• Foreclosures go against the lowest remaining tranches of CDOs, while modifications go against all tranches equally; this may give banks a reason to avoid loan modifications.
    • The modifications have no principle reduction. Thus underwater borrowers will probably remain underwater, so that the problems may just be delayed.
    • Large servicers can use their own redefault rates in the NPV calculation, and if their previous mods have been on the light side this would reduce the attractiveness of further modifications.
  • HARP, Home Affordable Refinancing Program
    • Refinancing of conforming mortgages owned or guaranteed by Fannie or Freddie, orginated with 80% LTV or less, and with current first-lien LTV up to 125%.
    • No new mortgage insurance is required.
    • There is no limitation on combined first and second mortgage LTV, but any second mortgage must remain subordinate and no new second mortgage is allowed.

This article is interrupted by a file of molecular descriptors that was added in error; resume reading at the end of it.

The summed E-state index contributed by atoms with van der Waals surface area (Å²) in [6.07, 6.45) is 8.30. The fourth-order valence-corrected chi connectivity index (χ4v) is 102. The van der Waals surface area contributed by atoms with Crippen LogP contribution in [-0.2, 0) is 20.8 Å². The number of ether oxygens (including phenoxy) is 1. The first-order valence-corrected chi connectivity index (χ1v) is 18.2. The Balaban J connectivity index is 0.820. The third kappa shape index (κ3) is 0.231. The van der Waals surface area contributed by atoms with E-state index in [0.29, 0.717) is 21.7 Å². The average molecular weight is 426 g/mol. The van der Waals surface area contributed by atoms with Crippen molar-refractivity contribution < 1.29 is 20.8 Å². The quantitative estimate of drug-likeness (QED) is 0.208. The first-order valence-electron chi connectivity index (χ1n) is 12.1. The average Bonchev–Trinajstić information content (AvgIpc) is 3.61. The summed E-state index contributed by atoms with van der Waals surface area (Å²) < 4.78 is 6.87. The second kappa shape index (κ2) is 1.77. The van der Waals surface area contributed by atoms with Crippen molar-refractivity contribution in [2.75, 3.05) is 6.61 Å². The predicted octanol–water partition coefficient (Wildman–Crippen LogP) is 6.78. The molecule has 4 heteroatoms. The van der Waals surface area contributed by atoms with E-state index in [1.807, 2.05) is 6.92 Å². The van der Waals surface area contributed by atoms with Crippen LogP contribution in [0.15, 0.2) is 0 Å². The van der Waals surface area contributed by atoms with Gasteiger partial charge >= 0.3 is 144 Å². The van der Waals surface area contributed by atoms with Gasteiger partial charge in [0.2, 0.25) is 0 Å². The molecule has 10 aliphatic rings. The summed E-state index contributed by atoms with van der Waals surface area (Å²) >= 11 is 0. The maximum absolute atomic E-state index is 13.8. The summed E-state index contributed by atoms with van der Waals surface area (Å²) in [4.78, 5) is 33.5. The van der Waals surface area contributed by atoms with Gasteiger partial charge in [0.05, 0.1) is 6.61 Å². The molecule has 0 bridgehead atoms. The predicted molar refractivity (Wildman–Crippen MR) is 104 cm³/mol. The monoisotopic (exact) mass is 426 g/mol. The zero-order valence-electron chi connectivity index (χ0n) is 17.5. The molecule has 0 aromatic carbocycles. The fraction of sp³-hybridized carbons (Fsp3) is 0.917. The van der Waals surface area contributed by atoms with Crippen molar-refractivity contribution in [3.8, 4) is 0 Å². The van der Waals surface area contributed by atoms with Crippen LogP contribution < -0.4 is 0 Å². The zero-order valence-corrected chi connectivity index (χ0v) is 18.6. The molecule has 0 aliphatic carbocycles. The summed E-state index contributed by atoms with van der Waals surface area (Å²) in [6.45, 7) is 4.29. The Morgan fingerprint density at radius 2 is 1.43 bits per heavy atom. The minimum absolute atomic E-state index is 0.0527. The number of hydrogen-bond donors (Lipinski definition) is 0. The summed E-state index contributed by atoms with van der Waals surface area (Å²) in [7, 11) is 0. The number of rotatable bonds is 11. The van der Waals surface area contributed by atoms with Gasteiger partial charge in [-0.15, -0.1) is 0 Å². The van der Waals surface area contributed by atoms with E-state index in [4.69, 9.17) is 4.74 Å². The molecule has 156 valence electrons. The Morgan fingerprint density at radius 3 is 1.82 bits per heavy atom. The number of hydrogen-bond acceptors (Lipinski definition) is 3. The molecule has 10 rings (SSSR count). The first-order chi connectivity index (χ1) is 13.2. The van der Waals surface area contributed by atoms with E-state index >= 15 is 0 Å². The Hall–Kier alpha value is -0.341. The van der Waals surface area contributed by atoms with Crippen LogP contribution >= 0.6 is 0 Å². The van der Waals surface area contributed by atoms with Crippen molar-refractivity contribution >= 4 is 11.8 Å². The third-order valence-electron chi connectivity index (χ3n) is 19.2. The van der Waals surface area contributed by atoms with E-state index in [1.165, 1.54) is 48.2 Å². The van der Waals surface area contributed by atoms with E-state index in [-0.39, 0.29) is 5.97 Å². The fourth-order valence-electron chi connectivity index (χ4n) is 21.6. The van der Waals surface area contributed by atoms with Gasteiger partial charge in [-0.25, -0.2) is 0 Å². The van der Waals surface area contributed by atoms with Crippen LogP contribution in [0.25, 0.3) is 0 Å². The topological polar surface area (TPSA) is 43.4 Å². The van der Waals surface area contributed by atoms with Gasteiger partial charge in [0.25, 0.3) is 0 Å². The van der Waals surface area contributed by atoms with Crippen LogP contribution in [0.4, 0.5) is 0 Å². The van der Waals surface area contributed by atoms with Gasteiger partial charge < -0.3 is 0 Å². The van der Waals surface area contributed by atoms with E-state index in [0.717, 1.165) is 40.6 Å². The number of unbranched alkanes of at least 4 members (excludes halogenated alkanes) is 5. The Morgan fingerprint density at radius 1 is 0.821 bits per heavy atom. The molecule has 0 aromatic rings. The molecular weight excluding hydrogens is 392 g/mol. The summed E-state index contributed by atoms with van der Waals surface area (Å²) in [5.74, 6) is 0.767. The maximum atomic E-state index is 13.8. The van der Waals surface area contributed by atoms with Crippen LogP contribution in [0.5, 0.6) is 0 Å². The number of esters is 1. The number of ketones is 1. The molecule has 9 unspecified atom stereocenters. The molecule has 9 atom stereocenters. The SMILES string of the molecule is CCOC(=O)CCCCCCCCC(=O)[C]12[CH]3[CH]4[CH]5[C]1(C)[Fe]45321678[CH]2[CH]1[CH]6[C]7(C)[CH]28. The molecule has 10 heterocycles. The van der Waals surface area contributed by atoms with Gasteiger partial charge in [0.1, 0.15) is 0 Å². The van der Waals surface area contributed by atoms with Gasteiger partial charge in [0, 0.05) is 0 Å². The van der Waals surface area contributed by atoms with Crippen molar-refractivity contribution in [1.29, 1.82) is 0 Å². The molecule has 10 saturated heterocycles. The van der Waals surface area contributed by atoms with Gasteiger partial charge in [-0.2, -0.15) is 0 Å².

• Borrower must be current on payments to qualify.
  • 2MP: second lien program
    • Under certain conditions the Treasury will split the cost of second lien modification with the lender, and will pay incentives for successful modification.
    • Treasury requires the second mortgage to be modified when the first mortgage has been modified if the servicer for the second lien has signed up for the program.
    • Alternatively, Treasury will pay between 3 and 12 cents on the dollar to extinguish a second loan (with the payout depending on the borrower's debt to income ratio and the delinquency status of the loan).
  • Misc
    • Treasury also pays incentives for successful short_sales.
    • As of 22 Oct 2009, unemployment compensation could be used as qualifying income for a modification. Suggests a somewhat desperate optimism in Washington.
    • See 5 Nov 2009 for some slang from the servicer trenches, suggesting a certain disconnect between Treasury and the servicers.